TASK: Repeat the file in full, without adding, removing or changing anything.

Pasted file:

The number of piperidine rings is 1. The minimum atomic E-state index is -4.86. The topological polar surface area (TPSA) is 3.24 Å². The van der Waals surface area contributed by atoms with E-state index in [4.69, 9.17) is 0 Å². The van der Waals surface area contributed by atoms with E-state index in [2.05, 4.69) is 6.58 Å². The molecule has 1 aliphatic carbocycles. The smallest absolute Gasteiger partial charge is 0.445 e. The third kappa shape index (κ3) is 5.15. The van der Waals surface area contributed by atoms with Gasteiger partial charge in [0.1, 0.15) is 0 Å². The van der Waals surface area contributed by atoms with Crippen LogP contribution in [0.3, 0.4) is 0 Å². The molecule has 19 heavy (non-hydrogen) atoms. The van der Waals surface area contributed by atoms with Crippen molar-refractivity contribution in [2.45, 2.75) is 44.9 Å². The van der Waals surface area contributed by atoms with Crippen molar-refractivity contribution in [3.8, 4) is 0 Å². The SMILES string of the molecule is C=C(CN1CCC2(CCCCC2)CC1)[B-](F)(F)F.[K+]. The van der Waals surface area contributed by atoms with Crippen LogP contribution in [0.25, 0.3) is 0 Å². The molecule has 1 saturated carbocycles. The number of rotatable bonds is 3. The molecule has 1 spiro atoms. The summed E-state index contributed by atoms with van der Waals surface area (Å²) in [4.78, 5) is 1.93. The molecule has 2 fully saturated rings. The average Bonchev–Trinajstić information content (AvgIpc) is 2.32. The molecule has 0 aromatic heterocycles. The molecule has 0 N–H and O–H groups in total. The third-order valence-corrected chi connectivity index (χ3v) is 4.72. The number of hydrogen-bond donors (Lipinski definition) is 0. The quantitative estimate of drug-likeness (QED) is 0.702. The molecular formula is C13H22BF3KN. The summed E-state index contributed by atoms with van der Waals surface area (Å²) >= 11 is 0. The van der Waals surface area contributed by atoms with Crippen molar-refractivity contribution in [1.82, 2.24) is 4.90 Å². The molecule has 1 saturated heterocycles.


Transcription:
The number of piperidine rings is 1. The minimum atomic E-state index is -4.86. The topological polar surface area (TPSA) is 3.24 Å². The van der Waals surface area contributed by atoms with E-state index in [4.69, 9.17) is 0 Å². The van der Waals surface area contributed by atoms with E-state index in [2.05, 4.69) is 6.58 Å². The molecule has 1 aliphatic carbocycles. The smallest absolute Gasteiger partial charge is 0.445 e. The third kappa shape index (κ3) is 5.15. The van der Waals surface area contributed by atoms with Gasteiger partial charge in [0.1, 0.15) is 0 Å². The van der Waals surface area contributed by atoms with Crippen LogP contribution in [0.3, 0.4) is 0 Å². The molecule has 19 heavy (non-hydrogen) atoms. The van der Waals surface area contributed by atoms with Crippen molar-refractivity contribution in [2.45, 2.75) is 44.9 Å². The van der Waals surface area contributed by atoms with Crippen molar-refractivity contribution in [3.8, 4) is 0 Å². The SMILES string of the molecule is C=C(CN1CCC2(CCCCC2)CC1)[B-](F)(F)F.[K+]. The van der Waals surface area contributed by atoms with Crippen LogP contribution in [0.25, 0.3) is 0 Å². The molecule has 1 saturated carbocycles. The number of rotatable bonds is 3. The molecule has 1 spiro atoms. The summed E-state index contributed by atoms with van der Waals surface area (Å²) in [4.78, 5) is 1.93. The molecule has 2 fully saturated rings. The average Bonchev–Trinajstić information content (AvgIpc) is 2.32. The molecule has 0 aromatic heterocycles. The molecule has 0 N–H and O–H groups in total. The third-order valence-corrected chi connectivity index (χ3v) is 4.72. The number of hydrogen-bond donors (Lipinski definition) is 0. The quantitative estimate of drug-likeness (QED) is 0.702. The molecular formula is C13H22BF3KN. The summed E-state index contributed by atoms with van der Waals surface area (Å²) >= 11 is 0. The van der Waals surface area contributed by atoms with Crippen molar-refractivity contribution in [1.82, 2.24) is 4.90 Å². The molecule has 1 saturated heterocycles.